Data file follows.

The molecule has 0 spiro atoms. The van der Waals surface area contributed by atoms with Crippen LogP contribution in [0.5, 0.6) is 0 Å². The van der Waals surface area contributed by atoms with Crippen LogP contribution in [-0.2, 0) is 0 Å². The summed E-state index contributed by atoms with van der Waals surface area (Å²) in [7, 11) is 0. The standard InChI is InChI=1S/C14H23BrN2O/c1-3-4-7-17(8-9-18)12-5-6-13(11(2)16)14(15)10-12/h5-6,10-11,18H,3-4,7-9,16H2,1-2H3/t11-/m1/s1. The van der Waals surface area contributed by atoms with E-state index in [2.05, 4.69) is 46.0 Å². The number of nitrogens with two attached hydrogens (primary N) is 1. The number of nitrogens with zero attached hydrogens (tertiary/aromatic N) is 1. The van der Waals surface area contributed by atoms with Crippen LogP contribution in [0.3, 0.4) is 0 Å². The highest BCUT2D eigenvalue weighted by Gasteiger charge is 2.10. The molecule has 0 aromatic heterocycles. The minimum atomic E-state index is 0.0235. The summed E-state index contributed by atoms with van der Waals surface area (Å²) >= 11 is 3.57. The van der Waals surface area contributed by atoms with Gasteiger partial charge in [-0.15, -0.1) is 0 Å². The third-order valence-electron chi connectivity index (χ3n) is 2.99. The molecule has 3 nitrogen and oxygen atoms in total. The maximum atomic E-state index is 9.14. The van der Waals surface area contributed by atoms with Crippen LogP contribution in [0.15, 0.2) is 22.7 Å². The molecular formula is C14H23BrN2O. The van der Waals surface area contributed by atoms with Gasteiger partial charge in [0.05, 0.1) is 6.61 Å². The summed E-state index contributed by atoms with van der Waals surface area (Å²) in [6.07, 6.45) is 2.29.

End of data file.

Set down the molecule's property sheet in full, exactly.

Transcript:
The molecule has 0 spiro atoms. The van der Waals surface area contributed by atoms with Crippen LogP contribution in [0.5, 0.6) is 0 Å². The van der Waals surface area contributed by atoms with Crippen LogP contribution in [-0.2, 0) is 0 Å². The summed E-state index contributed by atoms with van der Waals surface area (Å²) in [7, 11) is 0. The standard InChI is InChI=1S/C14H23BrN2O/c1-3-4-7-17(8-9-18)12-5-6-13(11(2)16)14(15)10-12/h5-6,10-11,18H,3-4,7-9,16H2,1-2H3/t11-/m1/s1. The van der Waals surface area contributed by atoms with E-state index in [2.05, 4.69) is 46.0 Å². The number of nitrogens with two attached hydrogens (primary N) is 1. The number of nitrogens with zero attached hydrogens (tertiary/aromatic N) is 1. The van der Waals surface area contributed by atoms with Crippen LogP contribution in [0.3, 0.4) is 0 Å². The highest BCUT2D eigenvalue weighted by Gasteiger charge is 2.10. The molecule has 0 aromatic heterocycles. The minimum atomic E-state index is 0.0235. The summed E-state index contributed by atoms with van der Waals surface area (Å²) >= 11 is 3.57. The van der Waals surface area contributed by atoms with Gasteiger partial charge in [-0.15, -0.1) is 0 Å². The third-order valence-electron chi connectivity index (χ3n) is 2.99. The molecule has 3 nitrogen and oxygen atoms in total. The maximum atomic E-state index is 9.14. The van der Waals surface area contributed by atoms with Crippen LogP contribution in [0.15, 0.2) is 22.7 Å². The molecular formula is C14H23BrN2O. The van der Waals surface area contributed by atoms with Gasteiger partial charge in [0.05, 0.1) is 6.61 Å². The summed E-state index contributed by atoms with van der Waals surface area (Å²) in [6.07, 6.45) is 2.29.